sitting on eggs

Do birds know when to quit trying to incubate eggs?  In other words, when the normal incubation period is long past it's average time, does the bird know that the eggs are not going to hatch and quit sitting them or will they just continue to sit and try?

Yes, even females without mates will lay eggs and brood them and they do that as long as the natural incubation time for their eggs would  be to hatching.  If no young emerge at the end of the natural incubation time they will get off the eggs and ignore them.  This is the time when eggs need to be removed.  Sibylle


Wed, 04/01/2015 - 20:23 Permalink

What species of birds are they?


There is no "absolute" hatching day, only a good idea as to when chicks may emerge based on the species.  The incubation period is affected by temperatures (the cooler the ambient temperatures are, the longer the incubation will take; warmer temperatures will speed incubation  up).   So if the estimated incubation for a species is 23 - 26 days; during colder periods it may take 26 days; when it is warm 26 days. The average might be 24/25.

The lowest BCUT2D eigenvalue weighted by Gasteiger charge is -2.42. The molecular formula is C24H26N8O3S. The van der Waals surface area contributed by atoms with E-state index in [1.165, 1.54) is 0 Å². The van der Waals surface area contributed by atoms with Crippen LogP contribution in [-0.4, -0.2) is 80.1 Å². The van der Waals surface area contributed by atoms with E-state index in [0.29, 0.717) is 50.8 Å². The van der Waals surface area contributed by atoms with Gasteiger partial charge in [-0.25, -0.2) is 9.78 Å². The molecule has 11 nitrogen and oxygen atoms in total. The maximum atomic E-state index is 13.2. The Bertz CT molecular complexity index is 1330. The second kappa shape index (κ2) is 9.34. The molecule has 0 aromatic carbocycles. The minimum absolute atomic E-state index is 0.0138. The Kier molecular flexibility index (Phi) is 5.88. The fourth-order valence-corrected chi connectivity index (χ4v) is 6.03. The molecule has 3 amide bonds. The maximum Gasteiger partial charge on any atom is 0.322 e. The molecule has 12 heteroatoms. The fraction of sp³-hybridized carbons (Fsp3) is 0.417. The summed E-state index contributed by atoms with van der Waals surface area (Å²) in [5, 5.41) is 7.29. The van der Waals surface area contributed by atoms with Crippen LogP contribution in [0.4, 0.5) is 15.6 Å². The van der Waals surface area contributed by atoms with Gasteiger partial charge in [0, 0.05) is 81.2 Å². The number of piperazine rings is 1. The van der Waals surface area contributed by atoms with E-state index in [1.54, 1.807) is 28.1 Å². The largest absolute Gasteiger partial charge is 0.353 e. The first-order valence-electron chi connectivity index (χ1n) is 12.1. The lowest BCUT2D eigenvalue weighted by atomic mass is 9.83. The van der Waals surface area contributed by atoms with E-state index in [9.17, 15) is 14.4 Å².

The incubation time is also affected by the parents dedication to brooding. If they get off the eggs a lot, the eggs will cool down - which will slow down the development of the chicks (or even potentially kill them, if they go below a certain temperature).


Thu, 04/02/2015 - 17:04 Permalink

Have you candled the eggs yet?


That is important to assess fertility and status.  Sometimes we have to help with a hatch if a chick has problems getting out (which might be the case if the humidity levels are too low).   Therefore, it is important to keep on top of that.  Days before hatching is expected, it is particularly important for birds to have access to bathing dishes.   They will wet down their feathers and brood their eggs with a damp plumage; this will increase humidity levels inside the egg and facilitate hatching.


Thu, 04/02/2015 - 19:43 Permalink

My lovebird laid four eggs and began sitting tight after the third egg. 23 days after the first egg I found an empty egg in the seed bowl with the top broken off. All evidence of the other eggs vanished. Do lovebirds consume their own eggs?
Sat, 05/14/2016 - 23:36 Permalink

Yes, some are not good breeders and will consume their own eggs. This typically happens with inexperienced birds / birds that have been handraised by humans. They didn't have the benefit of watching their own parents and, as they get older, watch other flock members incubate eggs and raise their young. The sad thing is that once they have gotten the taste of their own eggs, this habit may be difficult to break and they may not be suitable as breeders.
Sun, 05/15/2016 - 10:48 Permalink

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